Despite the Senators’ on-field success, attendance at League Park in 1910 fell short of the Three-I League’s minimum of 35,000 patrons.

Meanwhile, Kinsella had begun scouting for McGraw’s Giants in 1907. So when he was offered the chance in 1910 to head the St. Louis Browns scouting organization, Kinsella put the Senators up for sale. Getting no solid offers in Springfield, he moved the franchise to Decatur in May 1911; that December, he sold out to another Springfield syndicate, once again headed by Harry Jones.

After scouting for the Cardinals, Kinsella joined the New York Yankees staff in 1916. He later returned to the Giants organization.

Jim Sandoval, writing for the Society for American Baseball research, outlined Kinsella’s scouting secrets.

Kinsella … subscribed to newspapers in every town or city that had professional baseball. He made connections with the compilers of league statistics to get the official averages in advance of publication. He also acquired lists of players on waivers.

Kinsella once signed a player, Benny Kauff, by taking a job on a plantation near a Mississippi resort where the player and other baseball figures were holding meetings, Sandoval wrote: “While the baseball people were meeting, Kinsella was meeting secretly with Kauff.”

Sandoval debunks another characteristic Kinsella story, that he once bought the contract of a prospect for $25 and a bird dog. Kinsella did give the dog to St. Louis Cardinals manager Roger Bresnahan, but as a gift, not as part of a player deal, Sandoval wrote.

However, Kinsella was part of a spectacular brawl at a St. Louis hotel in 1915. The fight grew out of an argument between Giants catcher Larry McLean; Sandoval describes the result:

As many as six players helped Kinsella. Accounts say two chairs were broken on McLean, with Kinsella breaking a rocking chair over his head, then chasing him around the fountain in the courtyard. McLean ran away, chased by McGraw and Kinsella, and McLean escaped by jumping into a passing automobile.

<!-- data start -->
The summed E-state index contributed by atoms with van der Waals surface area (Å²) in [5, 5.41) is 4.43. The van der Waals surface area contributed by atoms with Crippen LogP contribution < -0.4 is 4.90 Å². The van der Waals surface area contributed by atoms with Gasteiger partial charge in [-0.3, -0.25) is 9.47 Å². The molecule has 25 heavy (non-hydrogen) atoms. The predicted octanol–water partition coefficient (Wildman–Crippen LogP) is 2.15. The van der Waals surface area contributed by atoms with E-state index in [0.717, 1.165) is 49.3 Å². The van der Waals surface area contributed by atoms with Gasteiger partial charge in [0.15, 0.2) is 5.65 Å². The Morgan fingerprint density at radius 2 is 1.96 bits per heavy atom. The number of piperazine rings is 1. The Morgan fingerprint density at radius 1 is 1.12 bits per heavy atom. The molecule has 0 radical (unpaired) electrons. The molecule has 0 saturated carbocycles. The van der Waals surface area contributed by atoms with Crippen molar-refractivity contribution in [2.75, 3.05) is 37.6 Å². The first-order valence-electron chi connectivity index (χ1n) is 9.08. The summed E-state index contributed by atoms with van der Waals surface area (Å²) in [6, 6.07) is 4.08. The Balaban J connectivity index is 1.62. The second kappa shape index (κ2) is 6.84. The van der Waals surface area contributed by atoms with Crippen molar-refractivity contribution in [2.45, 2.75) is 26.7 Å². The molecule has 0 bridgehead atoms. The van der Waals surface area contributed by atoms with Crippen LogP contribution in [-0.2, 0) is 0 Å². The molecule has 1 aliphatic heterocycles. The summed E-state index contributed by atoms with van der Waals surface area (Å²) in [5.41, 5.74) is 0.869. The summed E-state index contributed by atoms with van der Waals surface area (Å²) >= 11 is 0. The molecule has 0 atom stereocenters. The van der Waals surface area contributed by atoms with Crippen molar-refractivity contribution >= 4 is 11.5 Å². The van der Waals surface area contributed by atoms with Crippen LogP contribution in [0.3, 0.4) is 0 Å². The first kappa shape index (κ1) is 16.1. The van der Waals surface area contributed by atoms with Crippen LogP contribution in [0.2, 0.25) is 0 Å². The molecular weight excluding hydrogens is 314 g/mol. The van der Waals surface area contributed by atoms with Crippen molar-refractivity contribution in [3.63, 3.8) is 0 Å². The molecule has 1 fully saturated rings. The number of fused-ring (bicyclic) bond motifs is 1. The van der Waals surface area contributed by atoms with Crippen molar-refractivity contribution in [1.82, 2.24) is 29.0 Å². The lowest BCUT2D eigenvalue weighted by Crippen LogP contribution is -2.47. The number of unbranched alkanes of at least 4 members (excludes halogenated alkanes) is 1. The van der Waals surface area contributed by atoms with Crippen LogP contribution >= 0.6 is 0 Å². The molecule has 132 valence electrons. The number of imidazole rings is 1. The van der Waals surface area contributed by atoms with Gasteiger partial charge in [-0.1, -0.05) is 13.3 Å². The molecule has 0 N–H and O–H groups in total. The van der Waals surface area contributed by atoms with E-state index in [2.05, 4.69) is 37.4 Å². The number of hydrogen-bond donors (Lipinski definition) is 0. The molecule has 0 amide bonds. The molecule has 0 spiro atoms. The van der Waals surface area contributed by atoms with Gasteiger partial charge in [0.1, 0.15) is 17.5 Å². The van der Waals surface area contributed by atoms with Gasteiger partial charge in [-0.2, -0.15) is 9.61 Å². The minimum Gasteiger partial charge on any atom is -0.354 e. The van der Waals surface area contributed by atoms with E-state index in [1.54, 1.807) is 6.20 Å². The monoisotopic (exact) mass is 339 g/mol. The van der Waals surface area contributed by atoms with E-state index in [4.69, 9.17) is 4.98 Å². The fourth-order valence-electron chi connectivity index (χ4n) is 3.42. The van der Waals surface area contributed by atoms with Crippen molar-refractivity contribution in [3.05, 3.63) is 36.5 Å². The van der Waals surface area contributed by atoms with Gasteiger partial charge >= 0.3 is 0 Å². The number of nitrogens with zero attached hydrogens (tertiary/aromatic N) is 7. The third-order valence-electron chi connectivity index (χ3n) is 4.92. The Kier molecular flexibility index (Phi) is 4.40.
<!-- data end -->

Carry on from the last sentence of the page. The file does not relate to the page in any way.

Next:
Kinsella in the 1930s (SJ-R)

Kinsella in the 1930s (SJ-R)

Kinsella retired from scouting in 1930. He remained active in politics, however, and ran Henry Horner’s Sangamon County campaign for governor in 1932. In return, Horner in 1933 named Kinsella director of the state division of oil inspection, a job he held till his death in 1939.

Long-time Illinois State Journal sports editor Bob Drysdale remembered Kinsella in his “Dope Bucket” column on Oct. 15, 1939:

One of the best – and greatest – of baseball’s old guard was called out by the Great Umpire last night when Richard F. (Dick) Kinsella died. Mr. Kinsella, more than anyone else, brought baseball fame to Springfield. As a player, manager and scout, he put this city in the forefront of the game. Stars discovered by him as a scout for the New York Giants have become baseball immortals. … He saw the game grow. He helped it to grow. If scouts ever gain their deserved recognition and win places in baseball’s Hall of Fame, Richard F. Kinsella will lead them all. He was the best.

Notes

*The Rippon-Kinsella House, the Kinsella family home at 1317 N. Third St., is listed on the National Register of Historic Sites. As of 2015, it was a bed-and-breakfast home.